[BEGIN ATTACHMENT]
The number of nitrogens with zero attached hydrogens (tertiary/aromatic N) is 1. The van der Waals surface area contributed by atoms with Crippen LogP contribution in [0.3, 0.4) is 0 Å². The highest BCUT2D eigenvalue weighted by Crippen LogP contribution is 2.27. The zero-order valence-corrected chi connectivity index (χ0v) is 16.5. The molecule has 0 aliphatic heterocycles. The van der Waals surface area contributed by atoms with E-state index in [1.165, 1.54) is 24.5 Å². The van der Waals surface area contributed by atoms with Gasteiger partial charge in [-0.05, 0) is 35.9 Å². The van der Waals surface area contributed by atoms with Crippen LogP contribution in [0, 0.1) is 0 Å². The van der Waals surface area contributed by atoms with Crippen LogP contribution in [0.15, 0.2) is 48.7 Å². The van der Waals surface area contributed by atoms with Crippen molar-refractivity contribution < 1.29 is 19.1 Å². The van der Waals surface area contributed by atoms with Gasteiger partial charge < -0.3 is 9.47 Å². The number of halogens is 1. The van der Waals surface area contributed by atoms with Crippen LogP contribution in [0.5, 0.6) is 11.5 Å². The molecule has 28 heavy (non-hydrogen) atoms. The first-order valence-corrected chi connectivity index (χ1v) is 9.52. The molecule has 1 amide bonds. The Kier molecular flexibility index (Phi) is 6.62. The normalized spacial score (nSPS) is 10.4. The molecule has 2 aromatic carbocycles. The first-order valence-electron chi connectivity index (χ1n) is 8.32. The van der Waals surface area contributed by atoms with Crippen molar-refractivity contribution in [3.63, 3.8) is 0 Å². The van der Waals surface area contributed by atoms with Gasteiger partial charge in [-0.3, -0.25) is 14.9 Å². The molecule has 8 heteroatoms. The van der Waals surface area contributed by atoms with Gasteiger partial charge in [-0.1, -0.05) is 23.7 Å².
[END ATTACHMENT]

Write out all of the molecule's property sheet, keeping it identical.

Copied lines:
The number of nitrogens with zero attached hydrogens (tertiary/aromatic N) is 1. The van der Waals surface area contributed by atoms with Crippen LogP contribution in [0.3, 0.4) is 0 Å². The highest BCUT2D eigenvalue weighted by Crippen LogP contribution is 2.27. The zero-order valence-corrected chi connectivity index (χ0v) is 16.5. The molecule has 0 aliphatic heterocycles. The van der Waals surface area contributed by atoms with E-state index in [1.165, 1.54) is 24.5 Å². The van der Waals surface area contributed by atoms with Gasteiger partial charge in [-0.05, 0) is 35.9 Å². The van der Waals surface area contributed by atoms with Crippen LogP contribution in [0, 0.1) is 0 Å². The van der Waals surface area contributed by atoms with Crippen LogP contribution in [0.15, 0.2) is 48.7 Å². The van der Waals surface area contributed by atoms with Crippen molar-refractivity contribution < 1.29 is 19.1 Å². The van der Waals surface area contributed by atoms with Gasteiger partial charge < -0.3 is 9.47 Å². The number of halogens is 1. The van der Waals surface area contributed by atoms with Crippen LogP contribution in [0.5, 0.6) is 11.5 Å². The molecule has 28 heavy (non-hydrogen) atoms. The first-order valence-corrected chi connectivity index (χ1v) is 9.52. The molecule has 1 amide bonds. The Kier molecular flexibility index (Phi) is 6.62. The normalized spacial score (nSPS) is 10.4. The molecule has 2 aromatic carbocycles. The first-order valence-electron chi connectivity index (χ1n) is 8.32. The van der Waals surface area contributed by atoms with Crippen molar-refractivity contribution in [3.63, 3.8) is 0 Å². The van der Waals surface area contributed by atoms with Gasteiger partial charge in [-0.3, -0.25) is 14.9 Å². The molecule has 8 heteroatoms. The van der Waals surface area contributed by atoms with Gasteiger partial charge in [-0.1, -0.05) is 23.7 Å².